HP-SUX = H = huff

HTH //

[Usenet: very common] Abbreviation: Hope This Helps (e.g. following a response to a technical question). Often used just before HAND. See also YHBT.

--The Jargon File version 4.3.1, ed. ESR, autonoded by rescdsk.

HTH is also a trade name of Arch Chemicals Incorporated for a common form of Calcium Hypochlorite or CaCl2O2. It is usually sold in granular or tablet form, and is familiar to anyone who owns or maintains a swimming pool. It is used to kill algae and bacteria, which can grow in swimming pools. In its granular form, it will quickly dispatch algae and other flora and fauna that conspire to foul your pool. In tablet form, it will dissolve slowly, providing a nice steady supply of chlorine to keep the water sparkling. Properly mixed with water, it can also be used as a substitute for chlorine bleach to whiten and sanitize laundry or food preparation surfaces, and industrial uses also include chlorination of drinking water.

Proper use of HTH in a Swimming Pool

I was fortunate to grow up in a house with a pool, and as a teenager it was my job to keep the pool clean and healthy. HTH does a wonderful job of killing algae and sanitizing the water in a swimming pool or hot tub, but using too little or too much can cause problems. Under most circumstances, a chlorine level of between 0.7 to 1.0 parts per million is adequate to keep bacteria and algae at bay. To determine if the pool needs more chlorine, a water test kit is used. The kit consists of 2 bottles of indicator solution, one for Chlorine, and the other contains phenolphthalein which measures the pH of the water. The kit also usually contains collection vials and a color coded scale. The water is tested by mixing the prescribed number of drops of solution in the testing vials and comparing the colors against the scale.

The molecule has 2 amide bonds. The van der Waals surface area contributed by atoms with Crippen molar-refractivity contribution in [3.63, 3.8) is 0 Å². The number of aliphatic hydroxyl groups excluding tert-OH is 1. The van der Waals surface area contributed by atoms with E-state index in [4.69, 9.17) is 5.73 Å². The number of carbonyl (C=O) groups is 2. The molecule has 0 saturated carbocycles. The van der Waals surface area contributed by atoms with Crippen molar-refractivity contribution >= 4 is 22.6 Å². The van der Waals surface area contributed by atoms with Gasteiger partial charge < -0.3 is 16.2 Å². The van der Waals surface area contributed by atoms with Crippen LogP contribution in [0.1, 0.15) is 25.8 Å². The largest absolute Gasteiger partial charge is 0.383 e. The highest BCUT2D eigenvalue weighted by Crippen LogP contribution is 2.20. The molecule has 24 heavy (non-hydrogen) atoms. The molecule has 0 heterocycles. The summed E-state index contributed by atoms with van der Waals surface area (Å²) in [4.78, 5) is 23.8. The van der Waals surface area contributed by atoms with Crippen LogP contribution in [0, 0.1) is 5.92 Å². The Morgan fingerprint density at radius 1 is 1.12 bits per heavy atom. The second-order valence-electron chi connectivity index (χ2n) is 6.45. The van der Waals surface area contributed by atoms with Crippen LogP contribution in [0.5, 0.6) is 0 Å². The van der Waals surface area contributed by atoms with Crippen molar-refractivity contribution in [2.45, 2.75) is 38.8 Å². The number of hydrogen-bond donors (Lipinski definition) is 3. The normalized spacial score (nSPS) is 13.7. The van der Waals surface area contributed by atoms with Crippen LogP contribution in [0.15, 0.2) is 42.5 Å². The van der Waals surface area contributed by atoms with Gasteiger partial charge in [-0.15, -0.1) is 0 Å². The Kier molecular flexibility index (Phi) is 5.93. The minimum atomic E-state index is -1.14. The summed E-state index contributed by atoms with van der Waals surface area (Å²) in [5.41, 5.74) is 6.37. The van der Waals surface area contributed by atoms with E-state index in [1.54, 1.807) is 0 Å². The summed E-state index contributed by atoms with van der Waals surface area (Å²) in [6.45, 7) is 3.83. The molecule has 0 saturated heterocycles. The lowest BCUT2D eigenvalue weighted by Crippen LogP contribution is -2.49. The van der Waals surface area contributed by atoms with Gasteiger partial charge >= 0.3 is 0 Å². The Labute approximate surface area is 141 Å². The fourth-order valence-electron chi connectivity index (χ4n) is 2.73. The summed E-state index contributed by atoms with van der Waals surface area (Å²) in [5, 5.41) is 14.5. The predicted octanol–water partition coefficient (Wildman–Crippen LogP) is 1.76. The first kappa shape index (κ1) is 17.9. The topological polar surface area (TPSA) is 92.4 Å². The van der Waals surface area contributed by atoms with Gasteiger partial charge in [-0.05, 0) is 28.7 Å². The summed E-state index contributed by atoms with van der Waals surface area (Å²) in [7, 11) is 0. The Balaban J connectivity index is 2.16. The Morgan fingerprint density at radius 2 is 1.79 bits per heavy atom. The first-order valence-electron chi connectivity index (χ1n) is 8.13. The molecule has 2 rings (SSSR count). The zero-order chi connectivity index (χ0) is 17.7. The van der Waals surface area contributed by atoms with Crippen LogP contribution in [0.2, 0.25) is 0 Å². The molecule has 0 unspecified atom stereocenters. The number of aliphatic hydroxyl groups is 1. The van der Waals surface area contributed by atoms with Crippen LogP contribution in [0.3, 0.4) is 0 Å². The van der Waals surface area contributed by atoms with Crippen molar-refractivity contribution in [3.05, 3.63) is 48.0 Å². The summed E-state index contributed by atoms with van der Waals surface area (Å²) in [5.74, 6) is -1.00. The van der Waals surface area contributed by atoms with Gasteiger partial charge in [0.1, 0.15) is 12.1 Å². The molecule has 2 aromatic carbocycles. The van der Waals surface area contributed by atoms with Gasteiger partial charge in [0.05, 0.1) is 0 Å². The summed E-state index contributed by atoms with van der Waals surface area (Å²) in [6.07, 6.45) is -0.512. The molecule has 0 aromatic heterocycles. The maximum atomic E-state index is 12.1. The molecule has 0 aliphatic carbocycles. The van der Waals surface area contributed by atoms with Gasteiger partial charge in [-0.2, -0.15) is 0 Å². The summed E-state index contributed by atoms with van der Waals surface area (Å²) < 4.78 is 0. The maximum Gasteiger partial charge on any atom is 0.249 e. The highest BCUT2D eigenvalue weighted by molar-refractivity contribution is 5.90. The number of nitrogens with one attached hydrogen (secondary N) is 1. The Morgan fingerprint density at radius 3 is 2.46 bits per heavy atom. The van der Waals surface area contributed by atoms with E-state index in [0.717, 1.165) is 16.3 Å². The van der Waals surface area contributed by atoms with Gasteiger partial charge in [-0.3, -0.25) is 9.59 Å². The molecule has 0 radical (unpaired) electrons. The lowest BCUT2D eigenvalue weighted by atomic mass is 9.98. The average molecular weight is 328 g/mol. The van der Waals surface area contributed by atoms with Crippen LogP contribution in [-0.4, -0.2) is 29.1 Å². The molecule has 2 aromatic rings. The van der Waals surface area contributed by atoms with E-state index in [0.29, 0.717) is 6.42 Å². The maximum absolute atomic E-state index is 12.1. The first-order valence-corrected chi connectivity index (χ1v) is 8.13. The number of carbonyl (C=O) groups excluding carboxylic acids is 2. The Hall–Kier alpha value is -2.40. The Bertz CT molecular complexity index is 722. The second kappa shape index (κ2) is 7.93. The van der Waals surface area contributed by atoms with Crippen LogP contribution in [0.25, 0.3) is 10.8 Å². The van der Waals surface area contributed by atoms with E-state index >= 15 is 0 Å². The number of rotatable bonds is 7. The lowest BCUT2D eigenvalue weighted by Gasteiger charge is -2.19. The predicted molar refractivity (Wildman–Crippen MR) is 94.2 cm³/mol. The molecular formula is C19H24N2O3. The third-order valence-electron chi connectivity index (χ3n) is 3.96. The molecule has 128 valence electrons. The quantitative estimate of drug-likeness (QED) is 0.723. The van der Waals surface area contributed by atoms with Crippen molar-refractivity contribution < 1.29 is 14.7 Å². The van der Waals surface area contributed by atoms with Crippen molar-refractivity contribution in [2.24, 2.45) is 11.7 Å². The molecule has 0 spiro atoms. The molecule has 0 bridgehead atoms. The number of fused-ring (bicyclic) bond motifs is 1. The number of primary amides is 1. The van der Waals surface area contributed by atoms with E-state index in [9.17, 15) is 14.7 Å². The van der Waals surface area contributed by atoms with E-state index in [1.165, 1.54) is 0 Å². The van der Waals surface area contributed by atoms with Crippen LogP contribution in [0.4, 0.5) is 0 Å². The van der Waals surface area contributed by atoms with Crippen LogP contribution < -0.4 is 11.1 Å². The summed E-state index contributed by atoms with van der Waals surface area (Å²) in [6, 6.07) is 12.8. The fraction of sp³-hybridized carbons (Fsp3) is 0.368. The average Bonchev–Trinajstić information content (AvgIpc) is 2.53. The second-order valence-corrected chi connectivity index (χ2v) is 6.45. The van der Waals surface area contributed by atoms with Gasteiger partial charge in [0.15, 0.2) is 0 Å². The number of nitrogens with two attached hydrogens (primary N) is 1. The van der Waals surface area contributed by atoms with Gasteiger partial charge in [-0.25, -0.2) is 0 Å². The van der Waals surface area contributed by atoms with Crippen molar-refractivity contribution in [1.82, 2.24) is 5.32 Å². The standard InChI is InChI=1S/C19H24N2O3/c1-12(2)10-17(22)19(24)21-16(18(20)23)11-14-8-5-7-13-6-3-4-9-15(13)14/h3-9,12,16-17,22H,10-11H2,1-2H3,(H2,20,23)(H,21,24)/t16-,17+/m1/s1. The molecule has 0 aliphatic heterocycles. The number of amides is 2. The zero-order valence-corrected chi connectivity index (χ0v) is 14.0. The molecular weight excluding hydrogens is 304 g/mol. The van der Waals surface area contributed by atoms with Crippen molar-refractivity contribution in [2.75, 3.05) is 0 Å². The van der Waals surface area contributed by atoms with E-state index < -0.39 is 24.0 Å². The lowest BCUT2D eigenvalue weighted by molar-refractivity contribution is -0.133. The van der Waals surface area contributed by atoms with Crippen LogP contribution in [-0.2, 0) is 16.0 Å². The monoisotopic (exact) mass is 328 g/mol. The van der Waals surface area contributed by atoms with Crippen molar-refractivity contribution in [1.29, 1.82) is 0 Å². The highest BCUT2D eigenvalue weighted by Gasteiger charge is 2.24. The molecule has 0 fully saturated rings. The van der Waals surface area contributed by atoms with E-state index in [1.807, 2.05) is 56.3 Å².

Dealing with problems

Cloudy water